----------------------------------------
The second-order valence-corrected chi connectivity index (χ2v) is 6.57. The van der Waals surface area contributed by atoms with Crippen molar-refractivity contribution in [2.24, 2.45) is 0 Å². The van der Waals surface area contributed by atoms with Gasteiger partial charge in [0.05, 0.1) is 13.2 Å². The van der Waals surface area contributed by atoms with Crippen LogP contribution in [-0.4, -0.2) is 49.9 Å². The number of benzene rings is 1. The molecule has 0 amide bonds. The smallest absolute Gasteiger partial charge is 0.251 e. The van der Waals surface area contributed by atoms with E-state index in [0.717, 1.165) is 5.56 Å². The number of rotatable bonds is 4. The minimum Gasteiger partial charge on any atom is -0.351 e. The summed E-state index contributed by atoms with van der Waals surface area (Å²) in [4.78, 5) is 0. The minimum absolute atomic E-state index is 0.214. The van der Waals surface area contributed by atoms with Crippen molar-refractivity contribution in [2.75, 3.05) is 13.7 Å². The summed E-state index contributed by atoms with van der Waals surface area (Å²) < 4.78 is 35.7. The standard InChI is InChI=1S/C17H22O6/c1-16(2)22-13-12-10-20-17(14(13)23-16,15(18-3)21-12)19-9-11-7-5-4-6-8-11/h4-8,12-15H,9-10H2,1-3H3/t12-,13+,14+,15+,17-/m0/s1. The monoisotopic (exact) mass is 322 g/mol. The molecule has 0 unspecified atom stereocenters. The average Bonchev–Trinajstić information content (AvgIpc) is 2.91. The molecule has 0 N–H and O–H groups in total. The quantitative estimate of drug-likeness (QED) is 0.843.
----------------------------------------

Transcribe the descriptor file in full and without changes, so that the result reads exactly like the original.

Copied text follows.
The second-order valence-corrected chi connectivity index (χ2v) is 6.57. The van der Waals surface area contributed by atoms with Crippen molar-refractivity contribution in [2.24, 2.45) is 0 Å². The van der Waals surface area contributed by atoms with Gasteiger partial charge in [0.05, 0.1) is 13.2 Å². The van der Waals surface area contributed by atoms with Crippen LogP contribution in [-0.4, -0.2) is 49.9 Å². The number of benzene rings is 1. The molecule has 0 amide bonds. The smallest absolute Gasteiger partial charge is 0.251 e. The van der Waals surface area contributed by atoms with E-state index in [0.717, 1.165) is 5.56 Å². The number of rotatable bonds is 4. The minimum Gasteiger partial charge on any atom is -0.351 e. The summed E-state index contributed by atoms with van der Waals surface area (Å²) in [4.78, 5) is 0. The minimum absolute atomic E-state index is 0.214. The van der Waals surface area contributed by atoms with Crippen molar-refractivity contribution in [2.75, 3.05) is 13.7 Å². The summed E-state index contributed by atoms with van der Waals surface area (Å²) < 4.78 is 35.7. The standard InChI is InChI=1S/C17H22O6/c1-16(2)22-13-12-10-20-17(14(13)23-16,15(18-3)21-12)19-9-11-7-5-4-6-8-11/h4-8,12-15H,9-10H2,1-3H3/t12-,13+,14+,15+,17-/m0/s1. The monoisotopic (exact) mass is 322 g/mol. The molecule has 0 unspecified atom stereocenters. The average Bonchev–Trinajstić information content (AvgIpc) is 2.91. The molecule has 0 N–H and O–H groups in total. The quantitative estimate of drug-likeness (QED) is 0.843.